Work on a multi-million pound flood protection scheme in the north-east has been delayed due to the number of interested contractors.
More companies than expected were interested in delivering the £16 million Stonehaven Flood Protection Scheme (SFPS), which means the project which was due to start in the summer has been delayed by several months.
Following the interest in the tender, engineers have now created a shortlist of potential contractors to build it.
The project, designed to protect homes and businesses which have previously been badly affected by flooding events around the River Carron, received funding in September 2014.
It is hoped that a preferred bidder, from the shortlist of five, will be chosen by autumn to allow work to start later in the year.
An estimated construction timescale has been given of around two years.
The SFPS is designed to reduce the chance of a recurrence of flooding to 0.5%.
It also includes an allowance for climate change – 33% increase to 2080 – and a safety margin catering for uncertainties.
The project includes alterations to five bridges along the River Carron, the construction of a new pedestrian walkway and the removal of an island.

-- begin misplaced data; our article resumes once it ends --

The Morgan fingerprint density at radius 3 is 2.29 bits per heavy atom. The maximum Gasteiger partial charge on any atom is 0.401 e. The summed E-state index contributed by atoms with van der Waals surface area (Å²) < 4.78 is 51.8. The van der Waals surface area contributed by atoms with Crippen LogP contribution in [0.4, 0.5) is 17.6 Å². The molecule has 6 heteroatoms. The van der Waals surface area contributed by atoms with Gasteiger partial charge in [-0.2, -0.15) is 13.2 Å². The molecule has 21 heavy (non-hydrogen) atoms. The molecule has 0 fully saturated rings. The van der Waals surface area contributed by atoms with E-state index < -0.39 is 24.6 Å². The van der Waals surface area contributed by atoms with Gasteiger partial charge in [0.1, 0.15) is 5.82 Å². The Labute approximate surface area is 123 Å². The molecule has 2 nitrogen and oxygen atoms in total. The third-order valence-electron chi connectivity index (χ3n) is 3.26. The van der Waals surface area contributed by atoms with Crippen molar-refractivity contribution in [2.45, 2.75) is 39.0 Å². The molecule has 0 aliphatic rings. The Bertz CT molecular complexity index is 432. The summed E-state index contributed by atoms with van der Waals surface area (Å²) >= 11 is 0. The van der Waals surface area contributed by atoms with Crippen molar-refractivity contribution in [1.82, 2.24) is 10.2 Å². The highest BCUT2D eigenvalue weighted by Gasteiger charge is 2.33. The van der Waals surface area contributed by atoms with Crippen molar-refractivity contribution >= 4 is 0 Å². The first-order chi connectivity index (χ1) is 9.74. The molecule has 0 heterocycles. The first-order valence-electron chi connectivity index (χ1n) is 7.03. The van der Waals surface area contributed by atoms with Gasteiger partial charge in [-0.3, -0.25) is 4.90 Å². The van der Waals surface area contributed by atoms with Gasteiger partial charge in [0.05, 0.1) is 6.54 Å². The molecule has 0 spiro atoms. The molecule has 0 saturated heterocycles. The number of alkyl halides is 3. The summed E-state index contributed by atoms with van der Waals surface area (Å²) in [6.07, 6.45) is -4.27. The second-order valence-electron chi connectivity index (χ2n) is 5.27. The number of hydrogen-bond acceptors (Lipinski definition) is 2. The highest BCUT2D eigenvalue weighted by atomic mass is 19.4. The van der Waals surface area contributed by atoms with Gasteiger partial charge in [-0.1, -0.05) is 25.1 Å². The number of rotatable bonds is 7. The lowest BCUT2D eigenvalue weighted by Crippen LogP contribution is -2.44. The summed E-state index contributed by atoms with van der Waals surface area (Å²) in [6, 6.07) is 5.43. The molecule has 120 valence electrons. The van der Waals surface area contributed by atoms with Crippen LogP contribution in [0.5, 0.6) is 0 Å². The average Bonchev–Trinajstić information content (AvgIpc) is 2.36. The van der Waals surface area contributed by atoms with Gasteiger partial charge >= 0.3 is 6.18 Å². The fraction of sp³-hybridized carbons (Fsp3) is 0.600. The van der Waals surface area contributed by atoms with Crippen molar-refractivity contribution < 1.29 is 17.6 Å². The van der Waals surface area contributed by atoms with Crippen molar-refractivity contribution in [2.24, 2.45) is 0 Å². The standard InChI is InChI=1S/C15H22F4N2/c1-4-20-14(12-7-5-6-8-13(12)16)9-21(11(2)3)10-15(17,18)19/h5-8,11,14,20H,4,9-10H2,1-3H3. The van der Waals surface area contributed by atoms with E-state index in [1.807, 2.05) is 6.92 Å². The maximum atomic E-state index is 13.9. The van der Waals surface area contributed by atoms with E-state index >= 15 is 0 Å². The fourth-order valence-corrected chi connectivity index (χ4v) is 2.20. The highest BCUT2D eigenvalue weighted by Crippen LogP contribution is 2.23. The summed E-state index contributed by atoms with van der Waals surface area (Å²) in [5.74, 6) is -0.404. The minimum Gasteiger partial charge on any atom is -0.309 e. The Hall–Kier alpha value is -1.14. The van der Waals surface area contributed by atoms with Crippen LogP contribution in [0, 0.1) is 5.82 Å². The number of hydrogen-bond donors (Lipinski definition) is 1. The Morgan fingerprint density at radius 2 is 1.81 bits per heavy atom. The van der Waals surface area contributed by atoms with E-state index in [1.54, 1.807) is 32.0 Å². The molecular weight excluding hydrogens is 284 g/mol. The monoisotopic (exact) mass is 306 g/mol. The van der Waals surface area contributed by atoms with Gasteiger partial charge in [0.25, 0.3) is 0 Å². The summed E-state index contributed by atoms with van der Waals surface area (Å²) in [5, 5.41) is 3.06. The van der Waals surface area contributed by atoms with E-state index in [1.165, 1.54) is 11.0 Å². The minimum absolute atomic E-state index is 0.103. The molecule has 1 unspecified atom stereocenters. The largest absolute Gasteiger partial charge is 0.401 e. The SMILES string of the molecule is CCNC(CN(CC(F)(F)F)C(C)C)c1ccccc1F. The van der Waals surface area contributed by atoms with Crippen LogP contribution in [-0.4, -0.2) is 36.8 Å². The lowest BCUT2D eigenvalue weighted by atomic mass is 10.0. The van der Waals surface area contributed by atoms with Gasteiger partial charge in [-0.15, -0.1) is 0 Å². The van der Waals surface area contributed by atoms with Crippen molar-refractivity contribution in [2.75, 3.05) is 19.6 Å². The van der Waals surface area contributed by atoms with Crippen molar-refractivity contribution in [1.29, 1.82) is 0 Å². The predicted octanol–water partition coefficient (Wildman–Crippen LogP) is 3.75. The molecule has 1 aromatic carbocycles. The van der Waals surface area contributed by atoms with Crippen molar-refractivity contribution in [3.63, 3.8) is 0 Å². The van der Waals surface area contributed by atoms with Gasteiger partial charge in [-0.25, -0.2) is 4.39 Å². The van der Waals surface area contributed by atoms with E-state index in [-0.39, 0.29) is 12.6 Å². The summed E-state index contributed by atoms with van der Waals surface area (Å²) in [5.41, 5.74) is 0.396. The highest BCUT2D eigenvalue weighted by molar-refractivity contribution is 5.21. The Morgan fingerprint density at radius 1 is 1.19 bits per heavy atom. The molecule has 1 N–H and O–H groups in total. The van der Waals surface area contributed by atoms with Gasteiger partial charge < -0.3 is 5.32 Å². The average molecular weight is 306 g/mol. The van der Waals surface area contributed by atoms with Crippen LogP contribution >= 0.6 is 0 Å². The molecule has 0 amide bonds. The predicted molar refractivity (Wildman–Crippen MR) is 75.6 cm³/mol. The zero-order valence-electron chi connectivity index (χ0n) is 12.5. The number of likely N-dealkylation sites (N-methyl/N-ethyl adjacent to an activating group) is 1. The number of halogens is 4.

Principal engineer Rachel Kennedy said: “While the timescale we initially predicted has slipped by a few months, that’s to be expected with a project of this size and complexity and given the significant level of interest from firms wishing to deliver the scheme on the council’s behalf.”
Chairman of Stonehaven Flood Action Group Mark Irvine expressed disappointment on behalf of residents in the town.
He said: “We are disappointed because we were told it was going to be spring, summer and now autumn. We were all under the impression that it would only take 18 months, but now we’re being told 24.
“We understand that it’s a difficult scheme and we expected teething problems but it is a concern that it keeps getting pushed back.”
Councillor Wendy Agnew echoed Mark’s frustration but hoped the extra time would ensure the project was accurate.
She said: “It’s disappointing for the victims of the flood but obviously this project has to be gone through with a fine-tooth comb, it can’t be skimmed over. We want it done right so that the design will work and will last forever.”